The Adventures of TinTin
The Adventures of Tintin left a global mark on comic books. Besides making a world-famous comic, Hergé introduced another novelty into the world of the graphic novel. That was ligne claire, or the clear line that Hergé used in his drawings.
The typical features of ligne claire were strong lines of different widths, no hatching, and almost no contrast. Hergé used rather strong colors on his characters, and the background looked very realistic, so the characters were easily spotted.
The plot in the adventures would usually take Tintin to different destinations where he would have to fight criminals, in all adventures but one – The Castafiore Emerald. This story evolves around the same place, Marlinspike Hall, where someone steals the emerald of the opera singer Bianca Castafiore.
Tintin was a young man, and, among other things, he was famous for his quiff. Besides his dog Snowy and Captain Haddock, another important character is Professor Calculus. He is a half-deaf scientist, a bit sensitive and absent-minded. Also, he is the mastermind behind the inventions used in the series.
Professor Calculus is a part of Tintin’s adventures almost from the beginning, from Red Rackham’s Treasure, then Land of Black Gold, Destination Moon, The Seven Crystal Balls, and Flight 714 to Sydney. In The Calculus Affair and Prisoners of the Sun, Tintin had to cross the entire world to save him.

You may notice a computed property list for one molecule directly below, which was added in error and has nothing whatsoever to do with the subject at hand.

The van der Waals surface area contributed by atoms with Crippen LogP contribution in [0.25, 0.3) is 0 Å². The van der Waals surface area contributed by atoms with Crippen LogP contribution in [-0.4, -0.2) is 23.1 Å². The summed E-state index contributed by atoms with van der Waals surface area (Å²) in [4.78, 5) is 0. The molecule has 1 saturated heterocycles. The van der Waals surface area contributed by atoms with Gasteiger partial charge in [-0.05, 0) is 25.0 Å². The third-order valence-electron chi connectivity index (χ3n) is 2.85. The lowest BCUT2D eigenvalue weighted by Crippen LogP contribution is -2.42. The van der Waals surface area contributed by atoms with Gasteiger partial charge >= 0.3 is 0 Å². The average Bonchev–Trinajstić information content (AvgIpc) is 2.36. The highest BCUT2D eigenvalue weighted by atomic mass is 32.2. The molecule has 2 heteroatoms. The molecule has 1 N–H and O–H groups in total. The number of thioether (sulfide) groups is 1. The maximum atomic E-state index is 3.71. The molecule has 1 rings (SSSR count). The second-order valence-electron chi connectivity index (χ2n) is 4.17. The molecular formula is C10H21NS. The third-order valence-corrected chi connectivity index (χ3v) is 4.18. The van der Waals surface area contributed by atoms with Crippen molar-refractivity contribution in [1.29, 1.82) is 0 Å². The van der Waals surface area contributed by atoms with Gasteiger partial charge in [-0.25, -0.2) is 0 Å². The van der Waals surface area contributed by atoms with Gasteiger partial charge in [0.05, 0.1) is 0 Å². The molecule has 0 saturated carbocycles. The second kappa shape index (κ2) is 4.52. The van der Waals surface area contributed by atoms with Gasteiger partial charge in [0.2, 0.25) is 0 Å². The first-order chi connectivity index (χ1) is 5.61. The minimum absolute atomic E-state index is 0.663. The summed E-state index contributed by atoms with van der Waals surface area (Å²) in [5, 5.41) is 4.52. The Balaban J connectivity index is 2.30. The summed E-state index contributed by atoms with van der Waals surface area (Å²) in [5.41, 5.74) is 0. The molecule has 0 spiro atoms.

Two characters you can’t miss are Thomson and Thompson or the Thom(p)sons – not very skilled policemen. These two are not brothers, as the spelling of their names suggests, but are quite similar. The only way to know the difference between them is the shape of their mustache.
Many of Tintin’s adventures happen in Syldavia, a fictional monarchy located in the Balkans. You will notice Syldavia in King Ottokar’s Sceptre, Explorers on the Moon, Tintin and the Picaros, and others.
In 2011, Tintin’s adventures were taken into a movie screen thanks to Steven Spielberg.
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What ethnicity is Tintin?
The creator of Tintin, Hergé, made him a young blonde Belgian born in Brussels. Same as the author.
Does Tintin have a girlfriend?
His first girlfriend’s name is Milou, and there are a lot of speculations about Tintin and Martine, a character from the last series Tintin and Alph-Art that Hergé, unfortunately, didn’t manage to finish before death.
What age is Tintin supposed to be?
The author created Tintin as a young boy, somewhere between 14 and 18 years old.
Did Tintin ever die?
In the last series, Tintin and Alph-Art, Tintin is taken out of his cell to be killed, but the Hergé never got to finish the story. Nevertheless, the fans consider it wouldn’t finish with Tintin’s death.
What are some of Tintin’s favorite activities?
Tintin likes spending time with his dog Snowy and seeking adventures.
What does Tintin’s name mean?
Tintin’s name doesn’t mean anything. The author Hergé said it is not a name nor a surname. It is a unique word.
What is Tintin’s last name?
Tintin doesn’t have a last name.